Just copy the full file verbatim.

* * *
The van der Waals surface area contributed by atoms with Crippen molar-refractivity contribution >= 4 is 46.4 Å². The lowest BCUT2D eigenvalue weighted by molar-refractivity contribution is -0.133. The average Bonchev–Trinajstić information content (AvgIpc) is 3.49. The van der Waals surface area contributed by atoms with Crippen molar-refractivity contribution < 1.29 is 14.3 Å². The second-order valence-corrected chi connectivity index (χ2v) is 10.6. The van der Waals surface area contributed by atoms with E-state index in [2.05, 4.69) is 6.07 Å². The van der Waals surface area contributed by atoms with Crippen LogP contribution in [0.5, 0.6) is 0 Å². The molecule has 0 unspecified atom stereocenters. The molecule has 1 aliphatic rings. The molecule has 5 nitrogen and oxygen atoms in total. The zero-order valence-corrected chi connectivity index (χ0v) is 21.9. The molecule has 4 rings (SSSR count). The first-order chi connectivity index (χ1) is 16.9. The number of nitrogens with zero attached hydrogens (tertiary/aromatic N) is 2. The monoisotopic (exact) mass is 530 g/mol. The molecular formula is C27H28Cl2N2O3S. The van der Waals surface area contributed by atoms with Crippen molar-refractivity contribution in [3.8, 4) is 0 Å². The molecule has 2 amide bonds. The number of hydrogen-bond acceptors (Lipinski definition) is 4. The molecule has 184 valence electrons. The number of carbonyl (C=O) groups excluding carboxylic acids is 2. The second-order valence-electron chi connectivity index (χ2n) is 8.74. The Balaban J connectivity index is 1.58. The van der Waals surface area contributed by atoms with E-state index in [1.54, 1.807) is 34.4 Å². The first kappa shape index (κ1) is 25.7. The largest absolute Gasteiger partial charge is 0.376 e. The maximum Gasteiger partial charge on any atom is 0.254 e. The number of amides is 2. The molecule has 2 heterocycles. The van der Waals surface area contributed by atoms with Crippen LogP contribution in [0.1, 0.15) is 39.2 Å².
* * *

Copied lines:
The van der Waals surface area contributed by atoms with Crippen molar-refractivity contribution >= 4 is 46.4 Å². The lowest BCUT2D eigenvalue weighted by molar-refractivity contribution is -0.133. The average Bonchev–Trinajstić information content (AvgIpc) is 3.49. The van der Waals surface area contributed by atoms with Crippen molar-refractivity contribution < 1.29 is 14.3 Å². The second-order valence-corrected chi connectivity index (χ2v) is 10.6. The van der Waals surface area contributed by atoms with E-state index in [2.05, 4.69) is 6.07 Å². The van der Waals surface area contributed by atoms with Crippen LogP contribution in [0.5, 0.6) is 0 Å². The molecule has 0 unspecified atom stereocenters. The molecule has 1 aliphatic rings. The molecule has 5 nitrogen and oxygen atoms in total. The zero-order valence-corrected chi connectivity index (χ0v) is 21.9. The molecule has 4 rings (SSSR count). The first-order chi connectivity index (χ1) is 16.9. The number of nitrogens with zero attached hydrogens (tertiary/aromatic N) is 2. The monoisotopic (exact) mass is 530 g/mol. The molecular formula is C27H28Cl2N2O3S. The van der Waals surface area contributed by atoms with Crippen molar-refractivity contribution in [3.8, 4) is 0 Å². The molecule has 2 amide bonds. The number of hydrogen-bond acceptors (Lipinski definition) is 4. The molecule has 184 valence electrons. The number of carbonyl (C=O) groups excluding carboxylic acids is 2. The second-order valence-electron chi connectivity index (χ2n) is 8.74. The Balaban J connectivity index is 1.58. The van der Waals surface area contributed by atoms with E-state index in [1.54, 1.807) is 34.4 Å². The first kappa shape index (κ1) is 25.7. The largest absolute Gasteiger partial charge is 0.376 e. The maximum Gasteiger partial charge on any atom is 0.254 e. The number of amides is 2. The molecule has 2 heterocycles. The van der Waals surface area contributed by atoms with Crippen LogP contribution in [0.1, 0.15) is 39.2 Å².